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How tech helped this Winnipeg dental centre go paperless to improve the customer experience

Improving the workflow of a busy dental office.

At the junction of St. Anne’s Road and St. Mary’s Road in Winnipeg sits the St. Vital Dental Centre, a dental clinic that spans three generations. It’s also a testament to various ways digital technology in dentistry has helped improve the customer experience.

Dr. Ian Stephen started the clinic more than 50 years ago and in 1987, his daughter, Dr. Lori Stephen-James took over operations. Over the years, gradual tech improvements took place, with major updates done in preparation for the early 2018 transfer to her son, Dr. Terry James — the third family member to run the practice.

New software to go paperless

“Since I started here three years ago, we’ve gone from what you’d call your traditional office where everyone’s information was kept on paper charts,” Dr. James explained. “For years we’ve used a paper chart with an area for notes, updates and other information.”

“We’ve now switched to a paperless office,” he continued. “Every room is outfitted with a computer. Every patient’s chart is on a server. When we know a particular patient is coming in we can call up their chart before they get in the room and know exactly what needs to be done.”

St. Vital Dental Centre uses specialized dental office management software called Dentrix by Henry Schein. Dentrix contains an integrated set of tools to manage patients’ charts, the ledger, the appointment book, month-end reports and much more.

In addition, patients no longer have to endure the same level of discomfort getting x-rays. The office now takes digital radiographs that are less cumbersome and faster to capture. These digital images are then filed directly to the electronic chart rather than the traditional method of attaching x-ray images to a paper chart.

“Electronic charts make it easier for everyone involved,” Dr. Terry pointed out. “The information is there at your fingertips. It saves countless hours and in one click we can find an image that used to take us five minutes to locate.”

Ease and efficiency

When the work in the chair is completed, information regarding amounts owed is sent to reception where invoices are created. Each patient’s dental insurance information is stored on the server, allowing the practice to automatically send any bills to the insurer and collect the balance owing from the patient.

“We like its integration,” Dr. James said. “When you enter something on the clinical side, it’s entered into the ledger for billing purposes as well.”

“Dentrix is probably the most popular such program in North America,” he continued. “But it’s so big we currently probably use only 60 per cent of its capabilities. It can feel very overwhelming when you first start to use it. Then it just clicks, and the more you use it the easier it is.”

“This efficiency is paramount. It gives us more time to focus on the clinical side of things. We can look at something that needs to be done and are able to tell the patient how much it’s going to cost. We can also access the patient’s insurance information in the room.”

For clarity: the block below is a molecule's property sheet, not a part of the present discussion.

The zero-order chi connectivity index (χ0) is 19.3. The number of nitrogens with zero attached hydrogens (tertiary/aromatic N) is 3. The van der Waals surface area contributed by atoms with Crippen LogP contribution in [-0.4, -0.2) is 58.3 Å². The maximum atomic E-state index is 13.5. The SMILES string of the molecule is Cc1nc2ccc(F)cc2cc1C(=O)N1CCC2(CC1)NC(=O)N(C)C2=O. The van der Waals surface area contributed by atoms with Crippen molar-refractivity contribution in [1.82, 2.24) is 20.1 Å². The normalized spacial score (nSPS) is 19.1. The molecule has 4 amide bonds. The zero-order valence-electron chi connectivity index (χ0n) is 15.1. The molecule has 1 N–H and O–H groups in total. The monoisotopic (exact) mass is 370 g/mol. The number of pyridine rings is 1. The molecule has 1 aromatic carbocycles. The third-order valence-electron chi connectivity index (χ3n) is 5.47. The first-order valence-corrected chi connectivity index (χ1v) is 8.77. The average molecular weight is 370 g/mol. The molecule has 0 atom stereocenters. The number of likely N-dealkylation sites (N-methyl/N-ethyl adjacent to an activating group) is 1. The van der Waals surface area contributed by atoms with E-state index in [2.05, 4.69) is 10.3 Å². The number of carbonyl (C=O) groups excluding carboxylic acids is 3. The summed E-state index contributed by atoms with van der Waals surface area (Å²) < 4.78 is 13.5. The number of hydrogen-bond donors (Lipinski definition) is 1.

Dr. James feels Dentrix has improved patient privacy and security of information. “With the digital age, we back up information regularly on our in-house server that has no outside access, so it’s pretty secure,” he said.

The benefits of automation

The practice uses another tool to help manage their calendar and contact patients.

Lighthouse 360, by Lighthouse Software, reminds patients of upcoming appointments by email or text message. If someone cancels, the software can identify another patient to fill the opening. Patients are automatically reminded when it’s time to book their next cleaning and they can also give the clinic a review of the previous appointment.

“The software will send you a reminder, and without any human intervention, you can book an appointment. It’s very convenient,” explained Dr. James. “This system is a change in generations and gives us a lot of benefits.”

Leaving patients in good hands

Keeping on the lookout for new software and systems has been part of their journey to advance the business. “I have to give credit to the University of Manitoba. When I was doing some teaching, they had a similar program there,” explained Dr. Stephen-James, a former president of the Manitoba Dental Association. Spending time getting to know the capabilities, pros and cons of that particular software pointed her in the right direction.

“Then I did some work reviewing claims for an insurance company and I saw a few other programs.” Recognizing this was the way forward, Dr. Stephen-James assessed different options to find a scalable solution that matched the needs of their particular clinic. That effort paid off.

Now, with solutions in place to improve efficiencies, both doctors have an even stronger sense of pride in their three-generation practice. “As my mother’s nearing retirement, it’s been a great three or four years of transitioning and growth,” said Dr. James. “I love my job.”

Likewise, Dr. Stephen-James is encouraged for the continued success of the business. “I feel good that I’m leaving my patients in good hands. With Terry and these tools, things will continue at the level of care that I believe people deserve.”


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Brian Kozak

Brian Kozak is a Winnipeg writer who has been working online since 1997 when he developed content for Manitoba’s Flood of the Century website. Recently retired from MTS, he keeps his finger on the pulse of current tech trends. He's long said goodbye to the fax machine and overhead projector, but needs more time to think about ditching his trusty fountain pen.

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